Graduate studies at Western
Consciousness and Cognition (forthcoming)
|Abstract||Past studies have shown that the perceived time of actions is retrospectively influenced by post-action events. The current study examined whether rewarding performance feedback (even when false) altered the reported time of action. In Experiment 1, participants performed a speeded button press task and received monetary reward for a presumed “fast,” or a monetary punishment for a presumed “slow” response. Rewarded trials resulted in the false perception that the response action occurred earlier than punished trials. In Experiments 2 and 3, the need for a speeded response and reward were independently manipulated in order to decouple the cognitive and reward components in the feedback signal. When tested independently, neither variable affected the judged time of action. We conclude that meaningful feedback (fast or slow) is only used when made salient by reward, to modulate the judged time of an action.|
|Keywords||No keywords specified (fix it)|
|Categories||categorize this paper)|
|Through your library||Configure|
Similar books and articles
Eve A. Isham, William P. Banks, Arne D. Ekstrom & Jessica Stern (2011). Deceived and Distorted: Game Outcome Retrospectively Determines the Reported Time of Action. Journal of Experimental Psychology 37 (5):1458-69.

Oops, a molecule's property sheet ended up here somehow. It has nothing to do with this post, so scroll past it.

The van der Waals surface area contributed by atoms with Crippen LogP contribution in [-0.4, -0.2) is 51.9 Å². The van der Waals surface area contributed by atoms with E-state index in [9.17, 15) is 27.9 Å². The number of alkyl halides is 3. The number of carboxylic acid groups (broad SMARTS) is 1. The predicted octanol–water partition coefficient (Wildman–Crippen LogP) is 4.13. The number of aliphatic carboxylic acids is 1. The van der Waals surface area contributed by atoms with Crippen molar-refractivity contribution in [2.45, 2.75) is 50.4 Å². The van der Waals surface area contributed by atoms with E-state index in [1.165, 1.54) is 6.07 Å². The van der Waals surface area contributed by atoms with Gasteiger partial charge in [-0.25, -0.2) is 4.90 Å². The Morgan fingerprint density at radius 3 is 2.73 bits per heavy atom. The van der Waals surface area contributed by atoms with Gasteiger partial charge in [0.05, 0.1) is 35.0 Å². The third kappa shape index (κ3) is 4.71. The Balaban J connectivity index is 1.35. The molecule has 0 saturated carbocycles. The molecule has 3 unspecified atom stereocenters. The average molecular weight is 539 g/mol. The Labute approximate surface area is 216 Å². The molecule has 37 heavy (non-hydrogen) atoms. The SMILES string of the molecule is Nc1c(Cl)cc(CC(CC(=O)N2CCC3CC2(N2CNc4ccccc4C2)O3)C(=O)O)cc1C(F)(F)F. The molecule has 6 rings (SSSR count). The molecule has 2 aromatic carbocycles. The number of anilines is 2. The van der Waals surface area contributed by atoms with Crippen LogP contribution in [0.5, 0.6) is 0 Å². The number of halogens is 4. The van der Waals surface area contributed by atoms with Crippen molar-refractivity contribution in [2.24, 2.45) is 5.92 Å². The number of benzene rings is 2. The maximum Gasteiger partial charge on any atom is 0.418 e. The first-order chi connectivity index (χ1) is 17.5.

William P. Banks & Eve A. Isham (2009). We Infer Rather Than Perceive the Moment We Decided to Act. Psychological Science 20 (1):17.
Benjamin Mossel (2005). Action, Control and Sensations of Acting. Philosophical Studies 124 (2):129-180.
Jean-Christophe Sarrazin, Axel Cleeremans & Patrick Haggard (2008). How Do We Know What We Are Doing?: Time, Intention and Awareness of Action. Consciousness and Cognition 17 (3):602-615.
Christian P. Janssen & Wayne D. Gray (2012). When, What, and How Much to Reward in Reinforcement Learning-Based Models of Cognition. Cognitive Science 36 (2):333-358.
Theodore R. Schatzki (2006). The Time of Activity. Continental Philosophy Review 39 (2):155-182.
P. J., W. S. & F. F. (2003). The Role of Working Memory in Motor Learning and Performance. Consciousness and Cognition 12 (3):376-402.
J. P. Maxwell, R. S. W. Masters & F. F. Eves (2003). The Role of Working Memory in Motor Learning and Performance. Consciousness and Cognition 12 (3):376-402.
Sukhvinder S. Obhi (2007). Evidence for Feedback Dependent Conscious Awareness of Action. Brain Research 1161:88-94.
Holly Andersen (2013). The Representation of Time in Agency. In Adrian Bardon & Heather Dyke (eds.), Blackwell Companion to Philosophy of Time. Wiley-Blackwell.
Patrick Haggard & S. Clark (2003). Intentional Action: Conscious Experience and Neural Prediction. Consciousness and Cognition 12 (4):695-707.
Rachel Cooper (2004). Why Hacking is Wrong About Human Kinds. British Journal for the Philosophy of Science 55 (1):73-85.
Harold Mouras (2006). The Investigation of Neural Correlates of Monetary Reward by Using Functional Neuroimaging Techniques. Behavioral and Brain Sciences 29 (2):191-191.
Thomas Li-Ping Tang (2010). From Increasing Gas Efficiency to Enhancing Creativity: It Pays to Go Green. [REVIEW] Journal of Business Ethics 94 (2):149 - 155.
Added to index2011-08-30
Total downloads5 ( #170,097 of 739,318 )
Recent downloads (6 months)1 ( #61,243 of 739,318 )
How can I increase my downloads?